With health and mental wellness becoming a priority to many individuals around the world, it’s interesting to witness that Dutch consumers are increasing their consumption of vegan products and fruits/vegetables. Furthermore, sentiment analysis shows that environmentally-friendly products are well perceived by Dutch consumers.

There’s a positive trend around ‘milieuvriendelijk’ (environmentally friendly) in the Dutch market during the past 13 months.

There’s a positive trend around ‘milieuvriendelijk’ (environmentally friendly) in the Dutch market during the past 13 months.

Digging deeper into the data, the Dutch organic produce market was estimated to be $1.08 billion in 2019, which represents 2.2% of global demand with a per capita consumption of $62.54. While this appears to be promising, the growth rate is expected to slow down over the next few years. According to the NL Times, “organic products only have a market share of 3 percent [in the Netherlands], it seems impossible for the Netherlands' agriculture to increase to 25 percent organic by 2030 as is stated in the so-called Green Deal.”

On another front, the second-hand market is having a moment with Dutch consumers. With the proliferation of social media and other online channels, Dutch consumers are giving new life to their old items, whether it’s clothing, bicycles, or electronics.

Industry experts believe that revenue from the second-hand market will reach around $388.1 millions and is “expected to absorb even more of the traditional retail market in the future”. Big win for slow fashion supporters!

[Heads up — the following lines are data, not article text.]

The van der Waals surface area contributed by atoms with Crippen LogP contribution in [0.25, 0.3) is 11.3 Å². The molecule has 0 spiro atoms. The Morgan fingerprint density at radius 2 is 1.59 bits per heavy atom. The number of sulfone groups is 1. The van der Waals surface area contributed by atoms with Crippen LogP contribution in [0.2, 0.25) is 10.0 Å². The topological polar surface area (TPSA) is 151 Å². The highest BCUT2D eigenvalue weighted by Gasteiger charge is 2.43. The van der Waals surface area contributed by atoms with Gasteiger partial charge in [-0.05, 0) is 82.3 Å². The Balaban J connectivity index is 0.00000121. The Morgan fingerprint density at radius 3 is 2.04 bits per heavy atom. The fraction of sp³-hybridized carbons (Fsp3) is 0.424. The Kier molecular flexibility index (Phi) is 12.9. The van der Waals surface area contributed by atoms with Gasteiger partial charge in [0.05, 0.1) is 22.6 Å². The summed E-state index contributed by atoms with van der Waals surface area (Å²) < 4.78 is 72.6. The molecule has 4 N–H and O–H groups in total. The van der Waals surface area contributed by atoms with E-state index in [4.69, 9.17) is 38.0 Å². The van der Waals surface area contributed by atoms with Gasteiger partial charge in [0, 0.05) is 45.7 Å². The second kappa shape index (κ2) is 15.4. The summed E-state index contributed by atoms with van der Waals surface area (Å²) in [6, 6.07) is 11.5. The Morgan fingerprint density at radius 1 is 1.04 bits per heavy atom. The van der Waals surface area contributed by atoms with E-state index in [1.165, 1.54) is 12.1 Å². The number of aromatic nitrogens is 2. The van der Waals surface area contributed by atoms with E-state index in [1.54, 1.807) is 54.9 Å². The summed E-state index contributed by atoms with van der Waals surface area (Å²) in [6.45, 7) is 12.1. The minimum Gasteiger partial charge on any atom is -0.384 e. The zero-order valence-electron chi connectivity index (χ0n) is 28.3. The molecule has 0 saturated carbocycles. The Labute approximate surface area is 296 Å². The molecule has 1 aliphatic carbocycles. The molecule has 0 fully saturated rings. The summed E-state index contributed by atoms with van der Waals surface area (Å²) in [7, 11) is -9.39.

Number of mentions of ‘tweedehands’ (second-hand) during the past 13 months had exceeded 75,000.

Number of mentions of ‘tweedehands’ (second-hand) during the past 13 months had exceeded 75,000.

iDEAL is a big deal

According to the same report by Thuiswinkel Markt Monitor, Dutch consumers have preferred ‘iDEAL’ over other payment methods, increasing from 60% to 69% of domestic online purchases in one year. However, iDEAL payments only make up 46% of payments for cross-border payments, ahead of credit cards (22%) and PayPal (16%).

In conclusion, consumer trends are constantly shifting and therefore require continuous monitoring and analysis. For brands to effectively predict market behavior and to react accordingly, they need real-time data from various sources in order to adjust their strategies and seize unforeseen opportunities.